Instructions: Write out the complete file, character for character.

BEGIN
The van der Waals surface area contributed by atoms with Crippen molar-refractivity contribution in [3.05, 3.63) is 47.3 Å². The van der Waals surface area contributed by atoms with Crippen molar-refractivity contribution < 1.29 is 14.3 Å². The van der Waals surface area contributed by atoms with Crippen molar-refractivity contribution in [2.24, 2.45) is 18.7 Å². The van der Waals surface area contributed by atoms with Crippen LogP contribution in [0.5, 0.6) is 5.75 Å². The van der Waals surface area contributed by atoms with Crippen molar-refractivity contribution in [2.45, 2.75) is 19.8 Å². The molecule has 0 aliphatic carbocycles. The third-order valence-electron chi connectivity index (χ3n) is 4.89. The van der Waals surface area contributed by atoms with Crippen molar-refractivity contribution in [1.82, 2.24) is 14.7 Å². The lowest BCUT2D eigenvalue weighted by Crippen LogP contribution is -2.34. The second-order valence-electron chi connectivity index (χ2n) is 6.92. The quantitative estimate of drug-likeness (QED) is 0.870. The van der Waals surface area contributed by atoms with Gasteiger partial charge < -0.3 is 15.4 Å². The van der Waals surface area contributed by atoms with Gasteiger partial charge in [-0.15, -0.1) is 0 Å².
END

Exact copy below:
The van der Waals surface area contributed by atoms with Crippen molar-refractivity contribution in [3.05, 3.63) is 47.3 Å². The van der Waals surface area contributed by atoms with Crippen molar-refractivity contribution < 1.29 is 14.3 Å². The van der Waals surface area contributed by atoms with Crippen molar-refractivity contribution in [2.24, 2.45) is 18.7 Å². The van der Waals surface area contributed by atoms with Crippen LogP contribution in [0.5, 0.6) is 5.75 Å². The van der Waals surface area contributed by atoms with Crippen molar-refractivity contribution in [2.45, 2.75) is 19.8 Å². The molecule has 0 aliphatic carbocycles. The third-order valence-electron chi connectivity index (χ3n) is 4.89. The van der Waals surface area contributed by atoms with Crippen molar-refractivity contribution in [1.82, 2.24) is 14.7 Å². The lowest BCUT2D eigenvalue weighted by Crippen LogP contribution is -2.34. The second-order valence-electron chi connectivity index (χ2n) is 6.92. The quantitative estimate of drug-likeness (QED) is 0.870. The van der Waals surface area contributed by atoms with Gasteiger partial charge < -0.3 is 15.4 Å². The van der Waals surface area contributed by atoms with Gasteiger partial charge in [-0.15, -0.1) is 0 Å².